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Eur J Prev Cardiol. 2013 Feb;20(1):80-8. doi: 10.1177/2047487311434232. Epub 2012 Jan 6.

Association of physical activity, smoking, and alcohol intake with CVD-related hospital discharge in people of European, South Asian, or African descent.

Author information

1
Academic Medical Center, University of Amsterdam, The Netherlands. j.s.demunter@amc.uva.nl

Abstract

BACKGROUND:

It is unclear whether the beneficial effects of certain lifestyle factors are equally strong in ethnic minority populations in Europe. This study explores whether this association of physical activity, smoking, and alcohol intake with cardiovascular disease (CVD)-related hospital discharge differs among South Asian Surinamese, African Surinamese, or Dutch descent living in the Netherlands.

DESIGN:

Prospective cohort.

METHODS:

We obtained baseline data from 370 South Asian, 689 African, and 567 Dutch participants (aged 35-60 years) of the SUNSET study (2001-2003). Follow up ended in December 2007. We used Cox proportional hazards models to study the associations of lifestyle factors with CVD-related hospital discharge.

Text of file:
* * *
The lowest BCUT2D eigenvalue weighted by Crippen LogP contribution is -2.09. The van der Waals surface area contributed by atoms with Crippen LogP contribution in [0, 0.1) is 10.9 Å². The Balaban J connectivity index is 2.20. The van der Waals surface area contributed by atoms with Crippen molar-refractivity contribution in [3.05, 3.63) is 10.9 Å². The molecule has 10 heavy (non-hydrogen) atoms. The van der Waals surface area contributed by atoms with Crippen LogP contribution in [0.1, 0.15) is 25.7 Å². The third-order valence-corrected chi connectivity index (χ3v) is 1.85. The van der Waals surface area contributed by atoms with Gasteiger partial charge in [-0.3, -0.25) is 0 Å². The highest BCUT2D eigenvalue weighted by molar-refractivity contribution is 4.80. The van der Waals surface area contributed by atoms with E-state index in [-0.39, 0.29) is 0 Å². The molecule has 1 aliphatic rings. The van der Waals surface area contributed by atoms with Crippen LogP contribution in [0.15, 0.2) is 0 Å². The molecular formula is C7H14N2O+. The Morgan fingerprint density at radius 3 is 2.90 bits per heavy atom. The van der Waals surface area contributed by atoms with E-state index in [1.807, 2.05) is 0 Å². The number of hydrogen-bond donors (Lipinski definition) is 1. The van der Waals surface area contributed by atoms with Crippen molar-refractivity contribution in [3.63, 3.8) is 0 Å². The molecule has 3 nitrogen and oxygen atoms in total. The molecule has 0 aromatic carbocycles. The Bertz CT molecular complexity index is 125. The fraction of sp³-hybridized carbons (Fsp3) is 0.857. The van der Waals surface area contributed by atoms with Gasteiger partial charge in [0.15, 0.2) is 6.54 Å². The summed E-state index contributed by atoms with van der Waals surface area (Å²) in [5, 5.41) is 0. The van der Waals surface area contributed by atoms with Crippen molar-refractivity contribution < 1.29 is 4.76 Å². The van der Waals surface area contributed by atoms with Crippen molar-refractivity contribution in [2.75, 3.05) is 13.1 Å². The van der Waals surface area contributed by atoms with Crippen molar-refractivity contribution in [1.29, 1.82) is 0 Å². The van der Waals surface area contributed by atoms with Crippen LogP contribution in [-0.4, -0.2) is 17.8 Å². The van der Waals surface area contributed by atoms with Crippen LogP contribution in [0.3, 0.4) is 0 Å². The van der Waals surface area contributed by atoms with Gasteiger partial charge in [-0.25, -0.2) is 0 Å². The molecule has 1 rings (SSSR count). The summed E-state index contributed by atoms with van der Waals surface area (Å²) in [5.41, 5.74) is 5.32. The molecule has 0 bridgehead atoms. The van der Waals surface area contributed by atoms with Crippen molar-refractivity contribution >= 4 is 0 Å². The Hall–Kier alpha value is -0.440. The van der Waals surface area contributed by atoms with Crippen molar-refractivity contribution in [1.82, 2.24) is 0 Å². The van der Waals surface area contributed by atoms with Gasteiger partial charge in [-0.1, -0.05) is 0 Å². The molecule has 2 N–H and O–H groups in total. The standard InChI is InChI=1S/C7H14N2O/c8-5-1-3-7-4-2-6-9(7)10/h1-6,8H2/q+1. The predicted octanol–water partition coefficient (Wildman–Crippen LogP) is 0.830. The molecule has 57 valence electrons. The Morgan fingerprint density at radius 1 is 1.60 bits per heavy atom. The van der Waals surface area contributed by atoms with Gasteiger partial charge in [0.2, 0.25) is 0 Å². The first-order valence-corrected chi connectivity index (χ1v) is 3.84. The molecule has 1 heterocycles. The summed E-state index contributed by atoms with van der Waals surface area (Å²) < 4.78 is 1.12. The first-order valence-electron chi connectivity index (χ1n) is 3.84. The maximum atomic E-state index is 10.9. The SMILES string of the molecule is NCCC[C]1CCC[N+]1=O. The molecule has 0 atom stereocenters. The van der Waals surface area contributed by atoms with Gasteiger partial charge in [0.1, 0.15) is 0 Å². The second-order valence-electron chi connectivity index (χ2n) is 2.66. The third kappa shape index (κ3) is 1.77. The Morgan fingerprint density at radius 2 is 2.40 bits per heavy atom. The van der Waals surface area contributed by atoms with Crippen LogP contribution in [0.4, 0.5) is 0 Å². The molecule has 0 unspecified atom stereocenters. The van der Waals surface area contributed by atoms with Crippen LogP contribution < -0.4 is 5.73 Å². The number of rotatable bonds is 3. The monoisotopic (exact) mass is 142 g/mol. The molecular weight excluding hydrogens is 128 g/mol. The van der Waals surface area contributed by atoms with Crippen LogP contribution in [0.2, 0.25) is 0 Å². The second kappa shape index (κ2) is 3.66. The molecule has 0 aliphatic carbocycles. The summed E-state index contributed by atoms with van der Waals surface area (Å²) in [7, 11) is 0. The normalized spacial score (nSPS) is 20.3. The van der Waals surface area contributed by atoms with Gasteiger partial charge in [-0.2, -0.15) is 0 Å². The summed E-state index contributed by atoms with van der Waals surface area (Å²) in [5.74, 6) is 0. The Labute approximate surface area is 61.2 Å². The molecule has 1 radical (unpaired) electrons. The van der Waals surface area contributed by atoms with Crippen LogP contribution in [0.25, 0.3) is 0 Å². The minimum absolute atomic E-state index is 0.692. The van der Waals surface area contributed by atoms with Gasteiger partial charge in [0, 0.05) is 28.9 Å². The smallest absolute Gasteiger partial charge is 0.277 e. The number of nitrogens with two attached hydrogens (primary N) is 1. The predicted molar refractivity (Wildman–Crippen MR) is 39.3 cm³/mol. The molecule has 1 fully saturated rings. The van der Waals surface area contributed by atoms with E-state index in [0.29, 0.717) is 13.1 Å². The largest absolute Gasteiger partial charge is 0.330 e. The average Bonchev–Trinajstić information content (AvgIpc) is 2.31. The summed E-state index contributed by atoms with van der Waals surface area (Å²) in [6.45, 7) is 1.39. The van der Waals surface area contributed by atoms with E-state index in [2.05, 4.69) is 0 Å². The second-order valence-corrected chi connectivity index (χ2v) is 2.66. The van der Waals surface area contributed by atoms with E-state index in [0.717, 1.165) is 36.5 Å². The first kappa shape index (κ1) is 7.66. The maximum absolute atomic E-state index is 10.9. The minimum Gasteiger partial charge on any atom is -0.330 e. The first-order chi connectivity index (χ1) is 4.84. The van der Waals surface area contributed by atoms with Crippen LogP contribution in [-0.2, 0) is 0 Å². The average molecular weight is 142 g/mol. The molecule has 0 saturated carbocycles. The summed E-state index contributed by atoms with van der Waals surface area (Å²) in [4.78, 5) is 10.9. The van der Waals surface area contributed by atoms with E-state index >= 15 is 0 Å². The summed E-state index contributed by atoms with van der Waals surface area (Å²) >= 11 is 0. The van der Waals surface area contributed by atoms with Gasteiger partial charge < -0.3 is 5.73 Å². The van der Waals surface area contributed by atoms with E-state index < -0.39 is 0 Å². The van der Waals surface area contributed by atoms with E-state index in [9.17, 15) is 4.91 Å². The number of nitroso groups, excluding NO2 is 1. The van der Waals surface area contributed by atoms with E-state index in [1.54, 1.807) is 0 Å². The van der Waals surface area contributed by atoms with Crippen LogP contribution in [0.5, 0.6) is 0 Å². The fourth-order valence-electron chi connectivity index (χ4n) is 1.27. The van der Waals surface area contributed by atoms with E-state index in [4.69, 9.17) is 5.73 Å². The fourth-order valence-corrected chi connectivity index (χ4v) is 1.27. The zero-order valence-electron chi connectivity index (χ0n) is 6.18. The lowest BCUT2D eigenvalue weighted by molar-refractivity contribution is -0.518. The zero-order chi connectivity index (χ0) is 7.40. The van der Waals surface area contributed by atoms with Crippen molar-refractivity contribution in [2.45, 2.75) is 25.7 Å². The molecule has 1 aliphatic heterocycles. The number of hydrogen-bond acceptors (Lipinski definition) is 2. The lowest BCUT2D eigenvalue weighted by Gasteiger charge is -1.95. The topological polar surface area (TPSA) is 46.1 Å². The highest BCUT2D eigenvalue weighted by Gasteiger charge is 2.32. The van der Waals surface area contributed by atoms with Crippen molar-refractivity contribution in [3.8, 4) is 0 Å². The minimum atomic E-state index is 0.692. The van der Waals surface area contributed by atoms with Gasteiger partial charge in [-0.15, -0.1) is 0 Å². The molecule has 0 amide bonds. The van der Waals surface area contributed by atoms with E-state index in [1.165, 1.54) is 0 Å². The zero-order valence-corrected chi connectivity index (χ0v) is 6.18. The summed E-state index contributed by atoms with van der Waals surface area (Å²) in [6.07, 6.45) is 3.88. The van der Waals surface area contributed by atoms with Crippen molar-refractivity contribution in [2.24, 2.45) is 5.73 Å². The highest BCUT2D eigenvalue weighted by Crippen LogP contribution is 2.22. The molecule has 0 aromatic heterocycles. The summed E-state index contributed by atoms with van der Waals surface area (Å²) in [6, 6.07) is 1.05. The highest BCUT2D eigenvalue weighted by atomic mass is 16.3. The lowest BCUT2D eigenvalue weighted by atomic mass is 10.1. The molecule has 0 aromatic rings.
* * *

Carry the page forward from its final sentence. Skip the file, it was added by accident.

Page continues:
RESULTS:

In the overall study population, low amount of physical activity (hazard ratio, HR 1.88, 95% CI 1.23-2.86), current smoking (HR 1.63, 95% CI 1.20-2.22), and nondrinking (HR 1.52, 95% CI 1.04-2.23) were associated with CVD-related hospital admission. There was no statistically significant effect of ethnicity on these associations. For instance, the adjusted HR for CVD-related hospital discharge regarding a low amount of physical activity was 2.77 (95% CI 1.31-5.87) for Africans, 1.53 (95% CI 0.76-3.05) for South Asians, and 1.55 (95% CI 0.73-3.30) for the Dutch. The p-value for ethnicity by lifestyle interaction was 0.41.

CONCLUSION:

We did not find a different association across ethnic groups of South Asian Surinamese, African Surinamese, or Dutch descent between physical activity, smoking, and alcohol intake and 5-year hazard of a CVD-related hospital discharge. We recommend confirmation in multiethnic studies in other contexts.

PMID:
22345676
DOI:
10.1177/2047487311434232
[Indexed for MEDLINE]

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